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JAMA: Coffee will reduce risks of arrhythmia and not disturb the heartbeat
JAMA: Coffee will reduce risks of arrhythmia and not disturb the heartbeat. Subversion of past cognition, coffee will not disturb the heartbeat, but can reduce the risk of arrhythmia.
Coffee is the most popular beverage worldwide. 80% of adults drink at least one caffeinated beverage every day. It is estimated that 3 billion cups of coffee are consumed every day in the world. Because it contains a large amount of caffeine, it is often consumed by people to refresh their minds and improve work efficiency.
A number of past studies have also shown that drinking coffee regularly can bring many health benefits, which are related to the reduction of the risk of liver cancer and other cancers, and the reduction of the risk of many chronic diseases.
Because coffee has an exciting and refreshing effect, doctors have been advising people with heart problems such as arrhythmia not to drink coffee for decades to prevent the rapid heartbeat caused by coffee.
However, a recent large-scale study of more than 380,000 people showed that people can actually enjoy coffee and other caffeinated beverages without worry, because caffeine does not seem to increase the risk of arrhythmia.
The research was published online on July 19, 2021 in JAMA Internal Medicine, a subsidiary of the top medical journal JAMA. The paper is titled: Coffee Consumption and Incident Tachyarrhythmias Reported Behavior, Mendelian Randomization, and Their Interactions. The author of the paper is from the University of California, San Francisco .
This large-scale study found that for every extra cup of coffee a person drinks a day, their risk of arrhythmia is reduced by about 3% on average.
The research team stated that most people, even those with arrhythmia, should be able to enjoy a cup of coffee. For some people, coffee or caffeinated products will not disturb the heartbeat, but will help reduce their Risk of arrhythmia.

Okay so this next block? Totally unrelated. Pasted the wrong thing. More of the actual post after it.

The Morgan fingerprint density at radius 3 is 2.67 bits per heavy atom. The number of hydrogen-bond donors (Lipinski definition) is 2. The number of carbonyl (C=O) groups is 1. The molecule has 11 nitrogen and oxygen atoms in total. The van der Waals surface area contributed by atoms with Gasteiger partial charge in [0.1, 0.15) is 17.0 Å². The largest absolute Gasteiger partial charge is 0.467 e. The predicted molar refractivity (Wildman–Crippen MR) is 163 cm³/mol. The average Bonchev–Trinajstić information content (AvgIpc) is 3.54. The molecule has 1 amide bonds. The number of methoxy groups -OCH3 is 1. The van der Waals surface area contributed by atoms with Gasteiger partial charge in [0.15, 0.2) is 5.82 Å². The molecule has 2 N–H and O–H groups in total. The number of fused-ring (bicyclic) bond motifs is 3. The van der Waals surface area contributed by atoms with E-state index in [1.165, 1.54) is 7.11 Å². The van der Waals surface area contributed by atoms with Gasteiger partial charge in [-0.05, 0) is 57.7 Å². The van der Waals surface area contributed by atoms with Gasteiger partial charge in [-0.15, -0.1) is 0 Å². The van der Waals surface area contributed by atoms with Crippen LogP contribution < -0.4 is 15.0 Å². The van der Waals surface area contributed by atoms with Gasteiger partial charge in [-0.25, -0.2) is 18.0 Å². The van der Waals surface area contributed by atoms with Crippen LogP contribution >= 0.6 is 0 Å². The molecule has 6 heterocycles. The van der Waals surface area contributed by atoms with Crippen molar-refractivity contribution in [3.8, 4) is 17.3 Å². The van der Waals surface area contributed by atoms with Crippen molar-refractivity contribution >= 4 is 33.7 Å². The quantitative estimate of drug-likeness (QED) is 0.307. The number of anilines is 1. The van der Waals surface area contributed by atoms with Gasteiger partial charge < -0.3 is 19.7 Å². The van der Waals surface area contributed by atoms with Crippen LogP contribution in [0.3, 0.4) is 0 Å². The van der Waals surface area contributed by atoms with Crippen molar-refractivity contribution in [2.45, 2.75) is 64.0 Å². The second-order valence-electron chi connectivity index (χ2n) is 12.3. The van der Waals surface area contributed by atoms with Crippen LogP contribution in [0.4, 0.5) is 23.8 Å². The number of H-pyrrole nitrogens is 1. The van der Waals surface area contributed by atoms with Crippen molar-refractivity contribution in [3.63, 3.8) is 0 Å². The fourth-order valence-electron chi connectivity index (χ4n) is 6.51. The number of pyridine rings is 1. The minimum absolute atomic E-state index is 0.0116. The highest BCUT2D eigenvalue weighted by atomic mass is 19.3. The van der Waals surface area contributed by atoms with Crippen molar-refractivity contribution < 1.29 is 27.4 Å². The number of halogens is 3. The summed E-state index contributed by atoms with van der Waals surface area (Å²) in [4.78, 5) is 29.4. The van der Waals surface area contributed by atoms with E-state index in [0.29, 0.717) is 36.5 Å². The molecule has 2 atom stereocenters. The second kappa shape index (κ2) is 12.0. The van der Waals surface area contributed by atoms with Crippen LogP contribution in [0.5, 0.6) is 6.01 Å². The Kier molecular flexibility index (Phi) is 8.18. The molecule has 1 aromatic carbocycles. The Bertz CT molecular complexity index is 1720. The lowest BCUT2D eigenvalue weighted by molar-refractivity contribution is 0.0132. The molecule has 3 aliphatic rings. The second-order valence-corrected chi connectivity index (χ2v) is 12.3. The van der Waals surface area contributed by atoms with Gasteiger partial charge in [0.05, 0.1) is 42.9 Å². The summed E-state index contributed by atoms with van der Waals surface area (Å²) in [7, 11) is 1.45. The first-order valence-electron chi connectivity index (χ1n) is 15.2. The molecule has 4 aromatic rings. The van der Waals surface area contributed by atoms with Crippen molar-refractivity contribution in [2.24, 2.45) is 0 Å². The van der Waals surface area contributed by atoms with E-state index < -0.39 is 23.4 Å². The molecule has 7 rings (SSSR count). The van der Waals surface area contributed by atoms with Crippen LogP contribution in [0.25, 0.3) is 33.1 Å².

Coffee is the most widely consumed beverage (one of) in the world, but its exciting and refreshing effect has prompted many doctors to warn heart patients not to drink coffee.
In order to understand whether caffeine really causes abnormal heart beats, the research team analyzed data from 386,258 people from the British Biobank between January 1, 2006 and December 31, 2018.
During an average follow-up of 4.5 years, 16,979 of these people had heart rate problems. All participants were asked about their coffee consumption when entering the study. The researchers compared their feedback with their likelihood of developing an arrhythmia.
The results of the analysis showed that there was no connection between caffeine and arrhythmia, even though the researchers considered genetic factors that may affect how individuals metabolize caffeine.
The higher the coffee consumption, the lower the risk of arrhythmia
The author of the paper, Dr. Gregory Marcus, associate director of the Department of Cardiology at the University of California, San Francisco, said that this large study shows that there is no evidence that people who drink more coffee or caffeinated products are at higher risk of arrhythmia. Some people may cause some problems because of caffeine, but more and more evidence shows that these cases are actually very rare.
JAMA Internal Medicine distributed a review article from Dr. Zachary Goldberger, associate professor of cardiovascular medicine at the University of Wisconsin-Madison at the same time: Another Cup of Coffee Without an Arrhythmia, Please.
He commented: In the past, coffee was thought to cause arrhythmia, but this study shows that this is not the case. He also said that the protective effect of coffee on arrhythmia should not be over-interpreted, because this effect is very small.
As we all know, inflammation can cause heart rhythm problems, and coffee has anti-inflammatory effects. It may also be that coffee makes people more excited and active, thereby reducing the risk of arrhythmia. It may also be caused by interaction mechanisms that we do not realize at all.
The corresponding author of the paper, Dr. Gregory Marcus, said that the next step is to further understand how coffee affects dirty drinking and why it can prevent arrhythmia.
Dr. Gregory Marcus also said that this study is good news, especially for those who like to drink coffee. He also told his patients the results of this study and encouraged them to try coffee.
(source:internet, reference only)